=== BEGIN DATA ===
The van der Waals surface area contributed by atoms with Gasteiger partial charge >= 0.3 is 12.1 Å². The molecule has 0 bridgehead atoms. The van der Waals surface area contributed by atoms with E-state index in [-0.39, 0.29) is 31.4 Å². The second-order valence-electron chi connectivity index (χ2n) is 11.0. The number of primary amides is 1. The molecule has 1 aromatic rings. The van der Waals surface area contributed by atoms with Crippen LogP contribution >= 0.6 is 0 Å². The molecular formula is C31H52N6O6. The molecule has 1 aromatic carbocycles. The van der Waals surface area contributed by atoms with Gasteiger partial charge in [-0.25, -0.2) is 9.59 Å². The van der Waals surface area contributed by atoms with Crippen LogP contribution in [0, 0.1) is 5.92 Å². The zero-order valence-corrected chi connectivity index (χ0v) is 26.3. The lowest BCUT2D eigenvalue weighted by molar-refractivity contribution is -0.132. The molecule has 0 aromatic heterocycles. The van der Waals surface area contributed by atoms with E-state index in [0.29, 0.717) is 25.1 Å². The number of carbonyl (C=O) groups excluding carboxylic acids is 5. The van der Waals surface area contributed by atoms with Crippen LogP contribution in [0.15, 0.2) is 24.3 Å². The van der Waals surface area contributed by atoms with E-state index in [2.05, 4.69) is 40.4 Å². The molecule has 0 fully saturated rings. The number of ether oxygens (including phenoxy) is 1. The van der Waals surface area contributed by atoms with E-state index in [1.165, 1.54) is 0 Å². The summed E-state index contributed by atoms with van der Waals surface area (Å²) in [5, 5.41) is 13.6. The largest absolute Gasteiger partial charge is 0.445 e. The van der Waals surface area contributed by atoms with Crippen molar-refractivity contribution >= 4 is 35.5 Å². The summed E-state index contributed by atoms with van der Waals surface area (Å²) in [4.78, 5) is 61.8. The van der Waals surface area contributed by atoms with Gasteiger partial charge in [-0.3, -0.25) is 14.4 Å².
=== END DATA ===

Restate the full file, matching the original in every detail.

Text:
The van der Waals surface area contributed by atoms with Gasteiger partial charge >= 0.3 is 12.1 Å². The molecule has 0 bridgehead atoms. The van der Waals surface area contributed by atoms with E-state index in [-0.39, 0.29) is 31.4 Å². The second-order valence-electron chi connectivity index (χ2n) is 11.0. The number of primary amides is 1. The molecule has 1 aromatic rings. The van der Waals surface area contributed by atoms with Crippen LogP contribution >= 0.6 is 0 Å². The molecular formula is C31H52N6O6. The molecule has 1 aromatic carbocycles. The van der Waals surface area contributed by atoms with Gasteiger partial charge in [-0.25, -0.2) is 9.59 Å². The van der Waals surface area contributed by atoms with Crippen LogP contribution in [0, 0.1) is 5.92 Å². The zero-order valence-corrected chi connectivity index (χ0v) is 26.3. The lowest BCUT2D eigenvalue weighted by molar-refractivity contribution is -0.132. The molecule has 0 aromatic heterocycles. The van der Waals surface area contributed by atoms with E-state index in [0.29, 0.717) is 25.1 Å². The number of carbonyl (C=O) groups excluding carboxylic acids is 5. The van der Waals surface area contributed by atoms with Crippen LogP contribution in [0.15, 0.2) is 24.3 Å². The van der Waals surface area contributed by atoms with E-state index in [2.05, 4.69) is 40.4 Å². The molecule has 0 fully saturated rings. The number of ether oxygens (including phenoxy) is 1. The van der Waals surface area contributed by atoms with E-state index in [1.165, 1.54) is 0 Å². The summed E-state index contributed by atoms with van der Waals surface area (Å²) in [5, 5.41) is 13.6. The largest absolute Gasteiger partial charge is 0.445 e. The van der Waals surface area contributed by atoms with Crippen molar-refractivity contribution >= 4 is 35.5 Å². The summed E-state index contributed by atoms with van der Waals surface area (Å²) in [4.78, 5) is 61.8. The van der Waals surface area contributed by atoms with Gasteiger partial charge in [-0.3, -0.25) is 14.4 Å².